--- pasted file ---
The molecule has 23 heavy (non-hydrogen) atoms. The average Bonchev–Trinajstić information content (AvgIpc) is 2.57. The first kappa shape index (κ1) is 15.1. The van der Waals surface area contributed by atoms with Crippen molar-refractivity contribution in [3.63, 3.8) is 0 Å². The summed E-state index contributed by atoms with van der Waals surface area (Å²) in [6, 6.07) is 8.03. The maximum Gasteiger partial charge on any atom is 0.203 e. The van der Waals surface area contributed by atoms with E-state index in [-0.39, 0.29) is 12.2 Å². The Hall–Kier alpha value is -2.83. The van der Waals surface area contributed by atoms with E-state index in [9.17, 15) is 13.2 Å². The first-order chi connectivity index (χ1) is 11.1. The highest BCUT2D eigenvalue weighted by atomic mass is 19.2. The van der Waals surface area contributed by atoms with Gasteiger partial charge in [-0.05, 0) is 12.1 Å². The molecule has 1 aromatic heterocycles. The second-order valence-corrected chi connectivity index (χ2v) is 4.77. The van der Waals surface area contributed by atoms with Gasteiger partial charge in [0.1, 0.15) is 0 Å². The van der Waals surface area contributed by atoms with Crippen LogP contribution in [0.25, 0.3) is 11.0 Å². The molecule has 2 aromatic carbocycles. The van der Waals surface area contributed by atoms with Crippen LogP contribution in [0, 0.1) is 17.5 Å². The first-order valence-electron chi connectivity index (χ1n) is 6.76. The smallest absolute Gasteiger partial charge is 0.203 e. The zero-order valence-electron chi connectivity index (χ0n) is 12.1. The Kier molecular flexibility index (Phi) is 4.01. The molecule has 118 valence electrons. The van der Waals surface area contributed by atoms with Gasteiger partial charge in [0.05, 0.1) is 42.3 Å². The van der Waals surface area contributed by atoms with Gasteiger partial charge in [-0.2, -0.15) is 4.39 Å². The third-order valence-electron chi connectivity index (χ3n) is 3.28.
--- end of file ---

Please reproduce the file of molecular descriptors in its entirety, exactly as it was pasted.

The molecule has 23 heavy (non-hydrogen) atoms. The average Bonchev–Trinajstić information content (AvgIpc) is 2.57. The first kappa shape index (κ1) is 15.1. The van der Waals surface area contributed by atoms with Crippen molar-refractivity contribution in [3.63, 3.8) is 0 Å². The summed E-state index contributed by atoms with van der Waals surface area (Å²) in [6, 6.07) is 8.03. The maximum Gasteiger partial charge on any atom is 0.203 e. The van der Waals surface area contributed by atoms with E-state index in [-0.39, 0.29) is 12.2 Å². The Hall–Kier alpha value is -2.83. The van der Waals surface area contributed by atoms with E-state index in [9.17, 15) is 13.2 Å². The first-order chi connectivity index (χ1) is 11.1. The highest BCUT2D eigenvalue weighted by atomic mass is 19.2. The van der Waals surface area contributed by atoms with Gasteiger partial charge in [-0.05, 0) is 12.1 Å². The molecule has 1 aromatic heterocycles. The second-order valence-corrected chi connectivity index (χ2v) is 4.77. The van der Waals surface area contributed by atoms with Gasteiger partial charge in [0.1, 0.15) is 0 Å². The van der Waals surface area contributed by atoms with Crippen LogP contribution in [0.25, 0.3) is 11.0 Å². The molecule has 2 aromatic carbocycles. The van der Waals surface area contributed by atoms with Crippen LogP contribution in [0, 0.1) is 17.5 Å². The first-order valence-electron chi connectivity index (χ1n) is 6.76. The smallest absolute Gasteiger partial charge is 0.203 e. The zero-order valence-electron chi connectivity index (χ0n) is 12.1. The Kier molecular flexibility index (Phi) is 4.01. The molecule has 118 valence electrons. The van der Waals surface area contributed by atoms with Gasteiger partial charge in [0.05, 0.1) is 42.3 Å². The van der Waals surface area contributed by atoms with Gasteiger partial charge in [-0.2, -0.15) is 4.39 Å². The third-order valence-electron chi connectivity index (χ3n) is 3.28.